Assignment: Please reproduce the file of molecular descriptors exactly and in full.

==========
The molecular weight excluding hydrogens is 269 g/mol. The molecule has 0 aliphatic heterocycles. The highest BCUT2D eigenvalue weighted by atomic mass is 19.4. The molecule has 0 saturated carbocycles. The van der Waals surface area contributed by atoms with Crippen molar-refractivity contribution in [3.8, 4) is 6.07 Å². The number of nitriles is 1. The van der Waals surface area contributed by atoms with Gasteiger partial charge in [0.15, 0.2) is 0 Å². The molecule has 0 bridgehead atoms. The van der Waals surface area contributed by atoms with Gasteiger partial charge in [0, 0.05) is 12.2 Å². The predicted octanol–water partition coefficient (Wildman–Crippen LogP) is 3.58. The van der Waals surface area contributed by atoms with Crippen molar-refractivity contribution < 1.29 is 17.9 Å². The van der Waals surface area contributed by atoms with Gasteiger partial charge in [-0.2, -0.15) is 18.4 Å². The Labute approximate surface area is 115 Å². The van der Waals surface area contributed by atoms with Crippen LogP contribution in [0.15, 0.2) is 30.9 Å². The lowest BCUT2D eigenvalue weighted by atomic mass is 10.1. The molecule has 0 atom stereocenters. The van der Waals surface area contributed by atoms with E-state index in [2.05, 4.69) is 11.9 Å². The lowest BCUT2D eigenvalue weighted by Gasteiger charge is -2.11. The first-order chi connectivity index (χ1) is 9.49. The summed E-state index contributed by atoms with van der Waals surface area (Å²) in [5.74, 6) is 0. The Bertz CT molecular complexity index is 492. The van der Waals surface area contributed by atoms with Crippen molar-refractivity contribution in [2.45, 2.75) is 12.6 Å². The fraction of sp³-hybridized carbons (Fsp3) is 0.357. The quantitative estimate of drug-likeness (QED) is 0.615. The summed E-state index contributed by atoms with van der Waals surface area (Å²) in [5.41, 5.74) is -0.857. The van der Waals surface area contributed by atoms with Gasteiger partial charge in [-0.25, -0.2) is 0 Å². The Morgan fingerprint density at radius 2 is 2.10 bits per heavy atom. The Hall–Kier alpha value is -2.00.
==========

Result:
The molecular weight excluding hydrogens is 269 g/mol. The molecule has 0 aliphatic heterocycles. The highest BCUT2D eigenvalue weighted by atomic mass is 19.4. The molecule has 0 saturated carbocycles. The van der Waals surface area contributed by atoms with Crippen molar-refractivity contribution in [3.8, 4) is 6.07 Å². The number of nitriles is 1. The van der Waals surface area contributed by atoms with Gasteiger partial charge in [0.15, 0.2) is 0 Å². The molecule has 0 bridgehead atoms. The van der Waals surface area contributed by atoms with Gasteiger partial charge in [0, 0.05) is 12.2 Å². The predicted octanol–water partition coefficient (Wildman–Crippen LogP) is 3.58. The van der Waals surface area contributed by atoms with Crippen molar-refractivity contribution < 1.29 is 17.9 Å². The van der Waals surface area contributed by atoms with Gasteiger partial charge in [-0.2, -0.15) is 18.4 Å². The Labute approximate surface area is 115 Å². The van der Waals surface area contributed by atoms with Crippen LogP contribution in [0.15, 0.2) is 30.9 Å². The lowest BCUT2D eigenvalue weighted by atomic mass is 10.1. The molecule has 0 atom stereocenters. The van der Waals surface area contributed by atoms with E-state index in [2.05, 4.69) is 11.9 Å². The lowest BCUT2D eigenvalue weighted by Gasteiger charge is -2.11. The first-order chi connectivity index (χ1) is 9.49. The summed E-state index contributed by atoms with van der Waals surface area (Å²) in [5.74, 6) is 0. The Bertz CT molecular complexity index is 492. The van der Waals surface area contributed by atoms with Crippen molar-refractivity contribution in [2.45, 2.75) is 12.6 Å². The fraction of sp³-hybridized carbons (Fsp3) is 0.357. The quantitative estimate of drug-likeness (QED) is 0.615. The summed E-state index contributed by atoms with van der Waals surface area (Å²) in [5.41, 5.74) is -0.857. The van der Waals surface area contributed by atoms with Gasteiger partial charge in [-0.25, -0.2) is 0 Å². The Morgan fingerprint density at radius 2 is 2.10 bits per heavy atom. The Hall–Kier alpha value is -2.00.